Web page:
Anyone for an Aspid GT-21 Invictus?


There is a fairly radical car, built in the UK, called the Ariel Atom with exposed chassis/frame tubes.  Very light and goes like the proverbial brown stuff off a shovel, but for sheer off-the-wall craziness, it comes nowhere near Spain’s latest supercar, the Aspid GT-21 Invictus.

Aspid has claimed the GT-21 Invictus to be the first four-seat GT car with an open-wheeled arrangement at the front-end.  Aspid chief designer and founder Ignacio Fernández Rodriguez said the company had to retain the open-wheeled characteristics of their concept car, the SuperSport in order to set itself apart from the crowd.

Open-wheeler. Open-wheeler.

“This presented by far the biggest challenge in terms of packaging the interior volume for the driver and passengers,” he said, “but we’ve successfully achieved this and have therefore maintained our unique visual identity, so the car is perceived as an Aspid the instant it’s seen.”  This of course may be so, but uncovered front wheels are just totally impractical, which is why the automotive industry invented “mudguards” about 100 years ago!  Note the name, Senor Rodriguez “mud-guards”!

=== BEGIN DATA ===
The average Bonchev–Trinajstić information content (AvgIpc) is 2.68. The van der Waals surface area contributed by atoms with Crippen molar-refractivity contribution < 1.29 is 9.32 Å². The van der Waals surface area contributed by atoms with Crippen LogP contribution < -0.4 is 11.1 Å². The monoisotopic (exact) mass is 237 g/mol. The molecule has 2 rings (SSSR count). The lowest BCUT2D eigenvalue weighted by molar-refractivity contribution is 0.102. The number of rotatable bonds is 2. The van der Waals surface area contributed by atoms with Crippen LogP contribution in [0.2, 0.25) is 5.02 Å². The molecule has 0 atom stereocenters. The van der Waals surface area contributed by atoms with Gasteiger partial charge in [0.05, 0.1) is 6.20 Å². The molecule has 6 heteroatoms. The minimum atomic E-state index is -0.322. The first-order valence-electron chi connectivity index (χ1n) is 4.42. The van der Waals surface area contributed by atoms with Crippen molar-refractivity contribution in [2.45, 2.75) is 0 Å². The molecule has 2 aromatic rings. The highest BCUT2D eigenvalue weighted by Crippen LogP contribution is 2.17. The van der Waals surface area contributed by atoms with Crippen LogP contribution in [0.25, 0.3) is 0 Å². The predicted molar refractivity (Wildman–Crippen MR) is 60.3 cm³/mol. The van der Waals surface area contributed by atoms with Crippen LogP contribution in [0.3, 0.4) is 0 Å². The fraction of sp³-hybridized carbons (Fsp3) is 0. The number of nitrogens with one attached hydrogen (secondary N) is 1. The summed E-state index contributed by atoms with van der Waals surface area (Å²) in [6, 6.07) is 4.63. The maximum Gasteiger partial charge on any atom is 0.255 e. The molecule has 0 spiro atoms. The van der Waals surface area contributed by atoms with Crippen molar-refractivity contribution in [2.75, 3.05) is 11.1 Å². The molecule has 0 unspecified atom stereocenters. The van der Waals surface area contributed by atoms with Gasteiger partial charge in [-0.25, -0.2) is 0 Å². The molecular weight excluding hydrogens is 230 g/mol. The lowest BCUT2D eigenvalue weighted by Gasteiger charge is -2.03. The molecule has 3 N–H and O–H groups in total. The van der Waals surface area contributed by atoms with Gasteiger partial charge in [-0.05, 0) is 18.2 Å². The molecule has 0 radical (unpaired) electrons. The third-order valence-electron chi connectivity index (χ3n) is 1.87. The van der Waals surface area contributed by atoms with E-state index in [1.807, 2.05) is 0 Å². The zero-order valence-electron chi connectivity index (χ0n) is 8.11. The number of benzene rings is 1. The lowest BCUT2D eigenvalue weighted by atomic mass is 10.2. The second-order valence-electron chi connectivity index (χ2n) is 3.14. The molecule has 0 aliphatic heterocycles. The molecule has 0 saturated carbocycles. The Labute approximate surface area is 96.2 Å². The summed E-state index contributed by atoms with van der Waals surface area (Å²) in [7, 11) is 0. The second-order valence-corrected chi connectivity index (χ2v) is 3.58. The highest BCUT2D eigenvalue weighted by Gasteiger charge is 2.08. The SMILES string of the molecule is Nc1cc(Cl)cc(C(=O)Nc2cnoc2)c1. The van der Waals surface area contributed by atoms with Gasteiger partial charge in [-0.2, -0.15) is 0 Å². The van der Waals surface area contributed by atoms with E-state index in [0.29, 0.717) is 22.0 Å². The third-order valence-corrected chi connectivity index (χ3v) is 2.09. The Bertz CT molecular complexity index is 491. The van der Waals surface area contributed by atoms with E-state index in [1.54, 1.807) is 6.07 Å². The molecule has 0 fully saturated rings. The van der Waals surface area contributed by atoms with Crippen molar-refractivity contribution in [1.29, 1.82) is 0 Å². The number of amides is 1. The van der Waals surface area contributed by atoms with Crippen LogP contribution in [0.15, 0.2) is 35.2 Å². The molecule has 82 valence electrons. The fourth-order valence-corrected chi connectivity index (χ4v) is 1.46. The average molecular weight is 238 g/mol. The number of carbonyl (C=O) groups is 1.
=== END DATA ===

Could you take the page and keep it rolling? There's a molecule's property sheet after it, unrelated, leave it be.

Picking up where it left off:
Despite this weird concept and very strange styling, it is again claimed by Aspid that the GT-21 Invictus will return a sub-3.0 second 0-100 km/h time and a top speed of 305 km/h.  Another of the claims is that the all-up weight is less than 1,000 kg.

To go with the individual nature of this Aspid company, I was expecting an 11 cylinder radial engine, but no, they have opted for the latest generation Euro 5-compliant 4.4 liter BMW naturally aspirated V8 engine generating 331 kW of power at 8,300 rpm and 440 Nm of torque at 3900 rpm.

The power is transferred through the rear wheels and matched to a dual-clutch automatic transmission with paddle shifters on the steering wheel.

More claims include a “new-generation” hybrid technology, which Aspid says will improve performance while cutting fuel use and emissions, but no further details are currently forthcoming.

Underneath the composite bodyshell (with integrated roll cage) sits an all-aluminium double wishbone suspension set up with racing-inspired pushrod dampers that help the car pull a claimed 1.6 g in the corners.

Brakes are huge 400 mm discs all-round to dissipate heat at a faster than usual rate, giving performance that is said to be on par with carbon brakes without needing to be warmed up.

Dimension details are 4447 mm long, 1883 mm wide and 1226 mm high, allowing a 2+2 seating layout coupled with 275 liters boot capacity.

Senor Rodriguez says, “We aim to offer a unique and unforgettable experience when a customer buys one of our sports cars.  We believe our factory model and our relationship with each customer will be unique and set a new standard in the market.  It will be more like the relationship experienced between a professional race driver and his race engineer and race team.”  (In some ways, this car is this century’s remake of the Bugatti Royale.  Totally impractical.  I have no idea what Senor Rodriguez has been smoking, but he should desist!)